I don’t think I’ve ever talked about trashings. It’s one of those Oxford traditions that you just get so used to that you sometimes forget it doesn’t happen everywhere. When students finish their exams – sat in a uniform-like get-up known as sub fusc – they are bedecked with silly string and confetti and ‘trashed’ with water and champagne (or whatever fizzy wine their friends have got their hands on). It’s a kind of crude rebirth metaphor I suppose; they enter the porter’s lodge dry and still a student, and emerge on the other side sopping wet, freezing cold, and laughing in the ecstasy that their exams have finished. If you’re unlucky, you’ll get a sopping hug from a grinning friend, and if you’re really unlucky you’ll get caught in the crossfire of buckets and bottles. It’s also one of the few occasions where students are allowed to walk on the grass of the front quad, so there’s usually a large congregation of people who turn up to watch. When the history students finished, I stood at a safe distance and caught it all on camera.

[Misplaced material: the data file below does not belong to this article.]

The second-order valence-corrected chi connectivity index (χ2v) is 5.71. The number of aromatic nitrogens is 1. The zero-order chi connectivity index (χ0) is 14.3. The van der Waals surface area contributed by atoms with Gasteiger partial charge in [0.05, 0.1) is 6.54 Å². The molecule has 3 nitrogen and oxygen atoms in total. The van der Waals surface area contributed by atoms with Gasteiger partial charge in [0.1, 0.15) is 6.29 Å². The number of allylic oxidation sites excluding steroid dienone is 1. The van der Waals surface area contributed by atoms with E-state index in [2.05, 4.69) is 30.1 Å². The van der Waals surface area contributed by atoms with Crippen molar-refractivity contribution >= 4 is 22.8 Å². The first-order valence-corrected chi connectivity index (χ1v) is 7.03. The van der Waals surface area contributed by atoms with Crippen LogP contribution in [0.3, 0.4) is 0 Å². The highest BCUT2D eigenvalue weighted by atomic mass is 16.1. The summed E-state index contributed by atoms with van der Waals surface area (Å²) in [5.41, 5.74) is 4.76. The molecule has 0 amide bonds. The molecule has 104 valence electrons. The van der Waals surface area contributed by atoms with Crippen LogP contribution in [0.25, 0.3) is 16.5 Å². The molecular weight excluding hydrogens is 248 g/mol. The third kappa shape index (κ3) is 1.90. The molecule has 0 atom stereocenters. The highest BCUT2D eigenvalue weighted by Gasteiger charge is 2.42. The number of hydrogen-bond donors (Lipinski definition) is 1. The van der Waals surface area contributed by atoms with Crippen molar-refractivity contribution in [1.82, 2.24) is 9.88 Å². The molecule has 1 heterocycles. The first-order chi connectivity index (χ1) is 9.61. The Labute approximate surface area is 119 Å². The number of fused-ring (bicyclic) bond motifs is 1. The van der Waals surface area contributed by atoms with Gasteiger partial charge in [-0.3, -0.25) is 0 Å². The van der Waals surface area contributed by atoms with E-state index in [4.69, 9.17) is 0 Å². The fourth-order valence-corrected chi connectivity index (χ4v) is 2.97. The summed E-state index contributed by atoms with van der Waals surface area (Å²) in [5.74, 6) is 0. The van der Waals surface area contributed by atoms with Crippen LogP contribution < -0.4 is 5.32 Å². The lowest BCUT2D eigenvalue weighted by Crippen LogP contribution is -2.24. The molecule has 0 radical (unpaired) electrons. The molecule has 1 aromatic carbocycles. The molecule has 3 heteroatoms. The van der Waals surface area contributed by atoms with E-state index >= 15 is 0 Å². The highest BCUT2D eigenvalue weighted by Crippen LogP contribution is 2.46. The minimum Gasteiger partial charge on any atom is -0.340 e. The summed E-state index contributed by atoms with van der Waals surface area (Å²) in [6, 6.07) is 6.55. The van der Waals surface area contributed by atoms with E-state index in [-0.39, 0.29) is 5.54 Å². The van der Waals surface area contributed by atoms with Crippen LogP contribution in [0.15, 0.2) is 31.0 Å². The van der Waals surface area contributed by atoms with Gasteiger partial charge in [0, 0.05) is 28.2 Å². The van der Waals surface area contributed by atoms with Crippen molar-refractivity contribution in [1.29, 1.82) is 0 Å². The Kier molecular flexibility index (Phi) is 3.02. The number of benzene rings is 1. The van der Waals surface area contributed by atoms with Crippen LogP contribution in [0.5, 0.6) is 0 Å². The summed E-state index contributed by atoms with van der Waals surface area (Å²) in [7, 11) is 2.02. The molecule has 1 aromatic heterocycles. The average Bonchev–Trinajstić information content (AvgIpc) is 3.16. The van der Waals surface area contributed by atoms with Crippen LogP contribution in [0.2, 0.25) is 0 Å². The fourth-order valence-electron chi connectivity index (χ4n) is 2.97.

It’s a little sad, especially for finalists because they know that’s the last time they’re undergrad students, and it means goodbye for most of them. But there’s value in the rebirth metaphor: washing away all the stress and youth and neuroses of the past three or four years, they are now ready to make mistakes and be silly in new places.